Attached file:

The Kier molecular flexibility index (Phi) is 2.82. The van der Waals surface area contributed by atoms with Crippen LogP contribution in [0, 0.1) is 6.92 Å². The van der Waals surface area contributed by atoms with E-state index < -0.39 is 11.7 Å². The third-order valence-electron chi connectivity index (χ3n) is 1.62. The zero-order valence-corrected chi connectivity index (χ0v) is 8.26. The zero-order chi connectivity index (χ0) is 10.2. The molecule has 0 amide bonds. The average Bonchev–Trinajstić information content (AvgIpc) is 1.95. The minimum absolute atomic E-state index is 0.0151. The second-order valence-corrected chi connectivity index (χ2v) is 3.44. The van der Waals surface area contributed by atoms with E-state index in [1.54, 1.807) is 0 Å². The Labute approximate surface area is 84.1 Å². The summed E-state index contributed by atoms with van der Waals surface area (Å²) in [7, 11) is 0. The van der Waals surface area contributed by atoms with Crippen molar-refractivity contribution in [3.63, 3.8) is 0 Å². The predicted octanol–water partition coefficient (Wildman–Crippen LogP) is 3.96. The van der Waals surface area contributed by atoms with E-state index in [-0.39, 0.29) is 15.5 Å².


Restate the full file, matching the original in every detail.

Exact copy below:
The Kier molecular flexibility index (Phi) is 2.82. The van der Waals surface area contributed by atoms with Crippen LogP contribution in [0, 0.1) is 6.92 Å². The van der Waals surface area contributed by atoms with E-state index < -0.39 is 11.7 Å². The third-order valence-electron chi connectivity index (χ3n) is 1.62. The zero-order valence-corrected chi connectivity index (χ0v) is 8.26. The zero-order chi connectivity index (χ0) is 10.2. The molecule has 0 amide bonds. The average Bonchev–Trinajstić information content (AvgIpc) is 1.95. The minimum absolute atomic E-state index is 0.0151. The second-order valence-corrected chi connectivity index (χ2v) is 3.44. The van der Waals surface area contributed by atoms with E-state index in [1.54, 1.807) is 0 Å². The Labute approximate surface area is 84.1 Å². The summed E-state index contributed by atoms with van der Waals surface area (Å²) in [7, 11) is 0. The van der Waals surface area contributed by atoms with Crippen molar-refractivity contribution in [3.63, 3.8) is 0 Å². The predicted octanol–water partition coefficient (Wildman–Crippen LogP) is 3.96. The van der Waals surface area contributed by atoms with E-state index in [-0.39, 0.29) is 15.5 Å².